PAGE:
Ramin Karimpour – Applied LifeSciences & Systems
Globally we eat 73 billion chickens annually and that number is expected to double by 2050. ALS-S has
created a biodevice now in research that improves the effectiveness of poultry vaccinations, in the
process decreasing the use of antibiotics and generally improving the quality of the flock. The ALS-S
system can vaccinate 100,000 chicks per hour in the first 24 hours of life. Imagine!
Russ: Hi I’m Russ Capper and this is BusinessMakers USA, brought to you by Insperity, inspiring
business performance. Checking in today from the Research Triangle in North Carolina and I’m very
pleased to have as my guest Ramin Karimpour, the CEO of Applied LifeSciences & Systems mainly
focused on poultry productivity. Do I have that right?
Ramin: Yes you got it right.
Russ: Welcome to the show.
Ramin: Thank you.
Russ: Tell us about Applied LifeSciences & Systems.
Ramin: Applied LifeSciences & Systems is a bio device R & D entity at the present time.
Russ: So it’s in Research and Development.
Ramin: At the present time, and we have the counterpoint of having a proof of concept machine that shows the fact that we can actually individually vaccinate day born chickens. So day one, right out of the egg they go through our machine and they can get vaccinated.
Russ: Are they vaccinated today?
Ramin: Up to a point yes. In majority of the vaccinations that are done today in some cases is mass sprayers that are used currently, which are affective about 70% to 90% of the time. However that leaves that 10% to 30% of the time that the chicks are not vaccinated and that by itself is harmful to the whole chick production because of the fact that those who are vaccinated can negatively impact those who are not vaccinated. Some cases and with regard to some diseases producers actually stopped vaccinating because of the fact that those who are vaccinated can actually give the sickness to those who are not vaccinated.
Russ: Okay, and based on our discussion earlier I don’t know how many in our audience realize how much production, particularly of chickens, is done these days; it’s more like a factory process. You shared with me worldwide today the population consumes 73 billion chickens per year, right?
Ramin: That’s true, that’s true.
Russ: And so even on this example here where some are not vaccinated and they’re not healthy and they sort of fall out of the production, a 20% to 30% loss in the production would be catastrophic.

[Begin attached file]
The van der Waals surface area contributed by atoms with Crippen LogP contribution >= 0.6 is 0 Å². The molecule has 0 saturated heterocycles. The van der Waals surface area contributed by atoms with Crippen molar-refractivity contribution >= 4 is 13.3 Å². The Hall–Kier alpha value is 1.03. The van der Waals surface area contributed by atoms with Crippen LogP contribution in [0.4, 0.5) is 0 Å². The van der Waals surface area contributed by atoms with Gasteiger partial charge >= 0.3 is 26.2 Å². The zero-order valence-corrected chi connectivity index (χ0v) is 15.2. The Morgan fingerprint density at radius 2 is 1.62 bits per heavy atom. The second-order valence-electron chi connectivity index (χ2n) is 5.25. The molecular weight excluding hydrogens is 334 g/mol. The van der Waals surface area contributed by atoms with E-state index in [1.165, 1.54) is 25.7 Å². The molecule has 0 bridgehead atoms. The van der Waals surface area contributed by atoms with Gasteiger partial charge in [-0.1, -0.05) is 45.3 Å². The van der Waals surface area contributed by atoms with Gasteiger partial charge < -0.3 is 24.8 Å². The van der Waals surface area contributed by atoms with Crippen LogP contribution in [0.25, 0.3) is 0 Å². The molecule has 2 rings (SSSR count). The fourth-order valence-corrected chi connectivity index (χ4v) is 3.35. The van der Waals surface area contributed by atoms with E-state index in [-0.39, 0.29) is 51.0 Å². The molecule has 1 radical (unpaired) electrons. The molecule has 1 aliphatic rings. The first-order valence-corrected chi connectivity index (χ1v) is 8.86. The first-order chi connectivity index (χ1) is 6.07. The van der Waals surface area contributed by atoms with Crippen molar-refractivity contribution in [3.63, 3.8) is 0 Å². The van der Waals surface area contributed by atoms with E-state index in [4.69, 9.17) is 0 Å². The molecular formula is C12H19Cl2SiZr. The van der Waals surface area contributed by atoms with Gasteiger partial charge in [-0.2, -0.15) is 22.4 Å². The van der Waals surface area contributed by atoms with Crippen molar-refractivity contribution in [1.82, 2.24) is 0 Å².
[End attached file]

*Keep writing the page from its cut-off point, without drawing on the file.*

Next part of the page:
Ramin: That’s true.
Russ: Prices would be high and the availability would be real low.
Russ: Also based on our conversation before another part of the problem is the fact that our population and maybe some in medicine are asking us to start moving away from feeding them antibiotics.
Russ: Talk about that.
Ramin: So it has been going on and it has started this movement of antibiotic-free protein production; it’s not only about chickens, it’s about beef and swine and every other protein we eat and actually the reduction of any kind of chemicals used in our food chain. Which is a great move because what it does is that basically makes our food much safer for human consumption, the only side effect is really the big impact on production with regard to the fact that of course just like us chicks do get sick; beef, cattle get sick and all other animals do get sick. And there are viruses and there are also poisons and other kind of pathogens out there that impact the livelihood of protein animals to be consumed. So without antibiotics and other drugs we have to do something or lose a good percentage of production
Russ: And what’s also interesting about your endeavor is that you’ve received some fairly significant awards and grants to help fund these. You’ve got partnerships with some big food production people who love what you’re doing because here’s a guy that’s coming up with a solution to this problem, correct?
Ramin: True. This is one of the advantages that we have compared to other starting off looking for capital; we are not a solution looking for a problem, we have a solution for a very big problem. And very early stage when we started the company in 2015, early 2016, we went to a number of pharma companies who do produce the vaccines and we got a lot of interest from them, which we have at the present time made a strategic partnership with Merck Animal Health. And we also have had support from the number one producers of poultry in the grants that we have received from the National Science Foundation and the Foundation for Food and Agriculture Research, which is a non-government entity trying to basically improve food sustainability across the United States. So we have been blessed with that in the last 2 years.